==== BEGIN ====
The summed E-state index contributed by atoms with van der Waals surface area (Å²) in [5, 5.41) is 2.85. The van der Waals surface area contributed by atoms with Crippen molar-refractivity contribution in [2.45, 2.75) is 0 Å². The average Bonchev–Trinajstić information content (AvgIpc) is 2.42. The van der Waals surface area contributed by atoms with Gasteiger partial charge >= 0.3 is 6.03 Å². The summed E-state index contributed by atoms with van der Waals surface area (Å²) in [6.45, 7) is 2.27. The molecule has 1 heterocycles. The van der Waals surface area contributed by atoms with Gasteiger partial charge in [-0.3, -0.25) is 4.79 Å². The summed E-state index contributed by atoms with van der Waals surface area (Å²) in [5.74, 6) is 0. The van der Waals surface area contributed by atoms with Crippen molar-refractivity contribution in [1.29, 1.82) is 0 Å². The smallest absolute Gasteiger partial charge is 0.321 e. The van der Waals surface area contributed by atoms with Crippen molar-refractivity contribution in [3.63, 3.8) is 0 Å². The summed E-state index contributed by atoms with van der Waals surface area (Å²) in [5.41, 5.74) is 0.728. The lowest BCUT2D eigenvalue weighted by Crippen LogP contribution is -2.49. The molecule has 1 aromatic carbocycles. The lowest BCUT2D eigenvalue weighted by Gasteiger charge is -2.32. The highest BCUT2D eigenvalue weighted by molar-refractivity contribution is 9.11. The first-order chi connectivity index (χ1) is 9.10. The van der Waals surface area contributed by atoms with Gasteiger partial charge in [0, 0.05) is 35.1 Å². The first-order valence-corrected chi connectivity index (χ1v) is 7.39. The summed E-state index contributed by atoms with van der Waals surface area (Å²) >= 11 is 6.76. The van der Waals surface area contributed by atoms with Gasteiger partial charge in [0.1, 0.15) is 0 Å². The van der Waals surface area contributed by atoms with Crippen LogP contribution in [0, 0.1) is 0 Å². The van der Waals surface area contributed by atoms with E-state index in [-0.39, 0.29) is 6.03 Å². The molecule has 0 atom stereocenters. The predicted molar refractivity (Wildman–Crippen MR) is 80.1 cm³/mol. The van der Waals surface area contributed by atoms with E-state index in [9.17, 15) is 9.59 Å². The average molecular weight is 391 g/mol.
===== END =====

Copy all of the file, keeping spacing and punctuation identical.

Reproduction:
The summed E-state index contributed by atoms with van der Waals surface area (Å²) in [5, 5.41) is 2.85. The van der Waals surface area contributed by atoms with Crippen molar-refractivity contribution in [2.45, 2.75) is 0 Å². The average Bonchev–Trinajstić information content (AvgIpc) is 2.42. The van der Waals surface area contributed by atoms with Gasteiger partial charge >= 0.3 is 6.03 Å². The summed E-state index contributed by atoms with van der Waals surface area (Å²) in [6.45, 7) is 2.27. The molecule has 1 heterocycles. The van der Waals surface area contributed by atoms with Gasteiger partial charge in [-0.3, -0.25) is 4.79 Å². The summed E-state index contributed by atoms with van der Waals surface area (Å²) in [5.74, 6) is 0. The van der Waals surface area contributed by atoms with Crippen molar-refractivity contribution in [1.29, 1.82) is 0 Å². The smallest absolute Gasteiger partial charge is 0.321 e. The van der Waals surface area contributed by atoms with Crippen molar-refractivity contribution in [3.63, 3.8) is 0 Å². The summed E-state index contributed by atoms with van der Waals surface area (Å²) in [5.41, 5.74) is 0.728. The lowest BCUT2D eigenvalue weighted by Crippen LogP contribution is -2.49. The molecule has 1 aromatic carbocycles. The lowest BCUT2D eigenvalue weighted by Gasteiger charge is -2.32. The highest BCUT2D eigenvalue weighted by molar-refractivity contribution is 9.11. The first-order chi connectivity index (χ1) is 9.10. The van der Waals surface area contributed by atoms with Gasteiger partial charge in [0, 0.05) is 35.1 Å². The first-order valence-corrected chi connectivity index (χ1v) is 7.39. The summed E-state index contributed by atoms with van der Waals surface area (Å²) >= 11 is 6.76. The van der Waals surface area contributed by atoms with Gasteiger partial charge in [0.1, 0.15) is 0 Å². The van der Waals surface area contributed by atoms with Crippen LogP contribution in [0, 0.1) is 0 Å². The van der Waals surface area contributed by atoms with E-state index in [-0.39, 0.29) is 6.03 Å². The molecule has 0 atom stereocenters. The predicted molar refractivity (Wildman–Crippen MR) is 80.1 cm³/mol. The van der Waals surface area contributed by atoms with E-state index in [9.17, 15) is 9.59 Å². The average molecular weight is 391 g/mol.